The U.S. Supreme Court this morning agreed to hear Wal-Mart’s appeal of a decision that granted certification to what would be the largest employment discrimination class action case ever heard in the United States. The SCOTUSBlog has the definitive wrapup here.
The underlying case has raised allegations of sex discrimination by current and female workers who claim a lack of promotion opportunities. For background, you can view this post.
But before you get too excited about the Supreme Court’s announcement this morning, you should understand that the Supreme Court’s decision today is to hear whether the procedural standards for class actions have been followed, not on the underlying merits of the claim.
Accordingly, the SCOTUSBlog reports that these will be the issues to be decided by the court:
The first question will be whether, under Federal court Rule 23, a lawsuit may seek a money verdict — in this case, a claim for back pay — when the class was created under a provision that limits remedies to corrective court orders, not money. Besides agreeing to hear that, the Court told the parties to file briefs and prepare to argue on a second question — whether the class was a proper one, under Rule 23, when it was cleared to go forward under Rule 23(b)(2). It is unclear whether the Court, if it answered that second question in the negative, would be signaling that the class case might still proceed under a different part of Rule 23 — part (b)(3), which does allow money claims.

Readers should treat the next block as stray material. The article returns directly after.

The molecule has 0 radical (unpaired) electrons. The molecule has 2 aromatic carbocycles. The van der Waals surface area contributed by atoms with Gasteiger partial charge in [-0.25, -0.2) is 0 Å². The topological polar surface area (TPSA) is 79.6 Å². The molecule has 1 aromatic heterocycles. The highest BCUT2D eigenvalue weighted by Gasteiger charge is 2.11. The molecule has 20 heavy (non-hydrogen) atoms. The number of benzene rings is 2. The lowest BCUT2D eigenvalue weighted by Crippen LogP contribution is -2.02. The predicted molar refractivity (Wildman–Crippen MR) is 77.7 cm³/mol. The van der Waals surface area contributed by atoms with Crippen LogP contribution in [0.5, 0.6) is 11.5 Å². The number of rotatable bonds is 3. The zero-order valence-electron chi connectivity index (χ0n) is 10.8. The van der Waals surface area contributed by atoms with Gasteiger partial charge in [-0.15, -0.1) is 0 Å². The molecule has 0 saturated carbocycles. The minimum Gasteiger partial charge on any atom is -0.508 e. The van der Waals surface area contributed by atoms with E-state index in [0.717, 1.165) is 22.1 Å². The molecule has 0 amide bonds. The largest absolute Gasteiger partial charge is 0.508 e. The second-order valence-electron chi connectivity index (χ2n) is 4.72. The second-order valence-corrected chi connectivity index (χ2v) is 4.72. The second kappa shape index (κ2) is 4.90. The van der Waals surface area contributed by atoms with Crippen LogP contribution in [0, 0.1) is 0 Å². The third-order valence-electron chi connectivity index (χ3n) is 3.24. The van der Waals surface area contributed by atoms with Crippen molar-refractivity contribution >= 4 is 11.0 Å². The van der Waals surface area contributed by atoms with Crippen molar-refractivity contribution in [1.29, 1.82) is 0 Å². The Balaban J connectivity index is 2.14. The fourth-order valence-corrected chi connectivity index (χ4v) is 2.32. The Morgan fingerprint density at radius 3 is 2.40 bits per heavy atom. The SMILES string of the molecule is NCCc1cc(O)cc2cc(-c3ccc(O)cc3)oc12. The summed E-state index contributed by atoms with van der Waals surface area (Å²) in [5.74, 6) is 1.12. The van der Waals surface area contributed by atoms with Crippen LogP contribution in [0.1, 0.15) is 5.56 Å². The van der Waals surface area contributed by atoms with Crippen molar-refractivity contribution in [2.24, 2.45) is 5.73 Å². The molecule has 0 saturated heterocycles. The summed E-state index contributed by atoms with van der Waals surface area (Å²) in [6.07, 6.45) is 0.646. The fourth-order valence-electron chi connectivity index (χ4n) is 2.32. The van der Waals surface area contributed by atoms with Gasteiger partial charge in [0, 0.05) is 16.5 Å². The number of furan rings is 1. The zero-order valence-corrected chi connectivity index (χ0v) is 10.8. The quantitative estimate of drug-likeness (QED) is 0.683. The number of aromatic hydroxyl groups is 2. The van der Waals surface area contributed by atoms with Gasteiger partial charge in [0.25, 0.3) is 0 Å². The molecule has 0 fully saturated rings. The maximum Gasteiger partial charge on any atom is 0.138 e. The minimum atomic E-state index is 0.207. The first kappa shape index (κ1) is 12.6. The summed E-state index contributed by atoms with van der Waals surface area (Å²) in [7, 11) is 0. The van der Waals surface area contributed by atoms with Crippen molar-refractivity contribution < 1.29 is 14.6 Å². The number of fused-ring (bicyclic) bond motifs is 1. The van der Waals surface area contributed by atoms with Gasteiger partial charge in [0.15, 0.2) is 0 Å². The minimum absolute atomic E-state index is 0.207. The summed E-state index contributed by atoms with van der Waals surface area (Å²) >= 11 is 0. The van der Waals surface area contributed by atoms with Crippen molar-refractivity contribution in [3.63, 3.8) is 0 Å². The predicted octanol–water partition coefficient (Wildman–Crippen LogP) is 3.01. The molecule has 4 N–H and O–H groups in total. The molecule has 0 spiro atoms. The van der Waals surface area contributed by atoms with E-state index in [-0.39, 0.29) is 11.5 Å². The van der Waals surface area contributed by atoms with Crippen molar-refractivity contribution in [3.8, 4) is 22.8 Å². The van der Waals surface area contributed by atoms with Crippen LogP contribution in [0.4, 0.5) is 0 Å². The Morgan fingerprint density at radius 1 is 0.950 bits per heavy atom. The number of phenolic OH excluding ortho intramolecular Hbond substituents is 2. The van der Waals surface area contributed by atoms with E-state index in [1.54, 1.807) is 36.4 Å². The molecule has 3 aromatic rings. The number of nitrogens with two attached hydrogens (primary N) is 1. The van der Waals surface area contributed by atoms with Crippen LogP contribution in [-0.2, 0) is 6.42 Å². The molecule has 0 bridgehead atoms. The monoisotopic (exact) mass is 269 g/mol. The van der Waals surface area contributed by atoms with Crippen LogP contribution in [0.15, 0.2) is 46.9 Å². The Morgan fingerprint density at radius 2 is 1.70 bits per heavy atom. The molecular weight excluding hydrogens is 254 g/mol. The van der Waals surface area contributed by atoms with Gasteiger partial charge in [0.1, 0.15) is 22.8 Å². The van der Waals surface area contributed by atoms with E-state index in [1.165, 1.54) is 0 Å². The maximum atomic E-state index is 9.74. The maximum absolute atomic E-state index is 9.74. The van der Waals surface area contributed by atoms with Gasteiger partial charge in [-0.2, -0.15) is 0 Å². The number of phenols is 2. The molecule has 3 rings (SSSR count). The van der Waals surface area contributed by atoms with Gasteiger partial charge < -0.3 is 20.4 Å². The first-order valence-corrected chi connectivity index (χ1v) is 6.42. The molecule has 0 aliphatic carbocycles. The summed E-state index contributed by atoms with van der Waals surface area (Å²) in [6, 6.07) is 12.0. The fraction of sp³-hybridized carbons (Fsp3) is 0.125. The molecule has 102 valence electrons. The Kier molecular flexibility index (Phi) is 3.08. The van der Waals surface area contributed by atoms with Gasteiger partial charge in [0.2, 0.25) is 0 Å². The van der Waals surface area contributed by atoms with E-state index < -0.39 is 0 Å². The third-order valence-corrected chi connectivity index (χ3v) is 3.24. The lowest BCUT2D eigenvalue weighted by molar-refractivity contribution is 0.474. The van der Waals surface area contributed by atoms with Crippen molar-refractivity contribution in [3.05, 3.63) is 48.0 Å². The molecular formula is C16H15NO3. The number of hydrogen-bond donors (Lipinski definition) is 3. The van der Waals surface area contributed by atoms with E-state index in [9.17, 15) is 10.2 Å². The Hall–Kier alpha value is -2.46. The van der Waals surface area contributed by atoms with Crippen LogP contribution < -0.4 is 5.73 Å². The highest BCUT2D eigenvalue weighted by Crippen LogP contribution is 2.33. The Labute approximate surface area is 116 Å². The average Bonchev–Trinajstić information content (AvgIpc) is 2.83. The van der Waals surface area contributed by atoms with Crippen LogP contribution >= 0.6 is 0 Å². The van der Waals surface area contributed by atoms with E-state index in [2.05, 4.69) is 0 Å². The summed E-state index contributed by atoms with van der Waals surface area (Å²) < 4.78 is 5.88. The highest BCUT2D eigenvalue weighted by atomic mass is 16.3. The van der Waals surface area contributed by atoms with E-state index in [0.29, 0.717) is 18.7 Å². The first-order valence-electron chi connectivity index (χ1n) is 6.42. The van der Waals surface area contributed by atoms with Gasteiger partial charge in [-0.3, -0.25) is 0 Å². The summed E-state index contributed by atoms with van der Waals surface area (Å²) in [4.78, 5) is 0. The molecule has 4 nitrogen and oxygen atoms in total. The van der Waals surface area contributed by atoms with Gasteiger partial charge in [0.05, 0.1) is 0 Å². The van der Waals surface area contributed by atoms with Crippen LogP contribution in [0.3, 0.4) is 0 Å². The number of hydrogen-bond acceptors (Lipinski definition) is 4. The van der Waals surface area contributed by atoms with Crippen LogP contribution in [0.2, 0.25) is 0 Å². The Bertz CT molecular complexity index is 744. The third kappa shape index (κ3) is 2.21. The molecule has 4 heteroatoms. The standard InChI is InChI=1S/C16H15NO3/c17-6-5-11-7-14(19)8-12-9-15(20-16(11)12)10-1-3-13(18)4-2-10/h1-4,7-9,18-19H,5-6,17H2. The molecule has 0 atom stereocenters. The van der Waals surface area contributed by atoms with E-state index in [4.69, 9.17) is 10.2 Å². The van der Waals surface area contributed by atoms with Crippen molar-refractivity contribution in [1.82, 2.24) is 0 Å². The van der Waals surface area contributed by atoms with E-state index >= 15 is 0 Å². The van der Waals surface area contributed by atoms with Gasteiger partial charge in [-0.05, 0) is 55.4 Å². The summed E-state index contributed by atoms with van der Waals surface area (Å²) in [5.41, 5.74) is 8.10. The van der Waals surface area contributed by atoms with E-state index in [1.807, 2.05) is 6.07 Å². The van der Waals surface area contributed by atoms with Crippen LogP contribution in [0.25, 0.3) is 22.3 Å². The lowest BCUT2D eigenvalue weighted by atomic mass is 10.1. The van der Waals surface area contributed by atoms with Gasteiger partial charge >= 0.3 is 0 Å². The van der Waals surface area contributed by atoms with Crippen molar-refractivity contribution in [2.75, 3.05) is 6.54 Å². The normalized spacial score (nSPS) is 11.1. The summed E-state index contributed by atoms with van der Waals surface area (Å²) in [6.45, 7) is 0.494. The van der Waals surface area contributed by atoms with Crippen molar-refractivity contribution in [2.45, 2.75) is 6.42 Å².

Wal-Mart’s petition had raised a second question that embraced the broader argument that no class should have been approved at all, since the claims made by the women employees were so disparate and so diffuse that they really had nothing in common, and that, as a result, Wal-Mart would not have been able to mount a defense to such claims. The Court rewrote Wal-Mart’s second question, without making it clear exactly what arguments the lawyers should now be making in addition to whether a money claim could be made in this case.
Thus, for attorneys who deal with class actions, the case could have some fairly significant ramifications and may give some guidance as to whether a class action might actually be too big. (The Workplace Prof blog doubts that the Court will allow a class size this big to stand.)
For most businesses (particularly small to medium size who will likely never deal with a class action), however, this will have a fairly minimal impact on the day-to-day workings, regardless of the outcome.
One point should not be overlooked: Despite the narrow procedural issue to be decided by the court, the publicity that this case is likely to generate will far exceed its actual importance to most employers.
Thus, human resource professionals and operations managers should keep up-to-date on the developments so top management can respond to any questions that the publicity from this case may bring.
Oral argument is expected in March or April and a decision would be expected late in the court’s term, probably at the end of June 2011.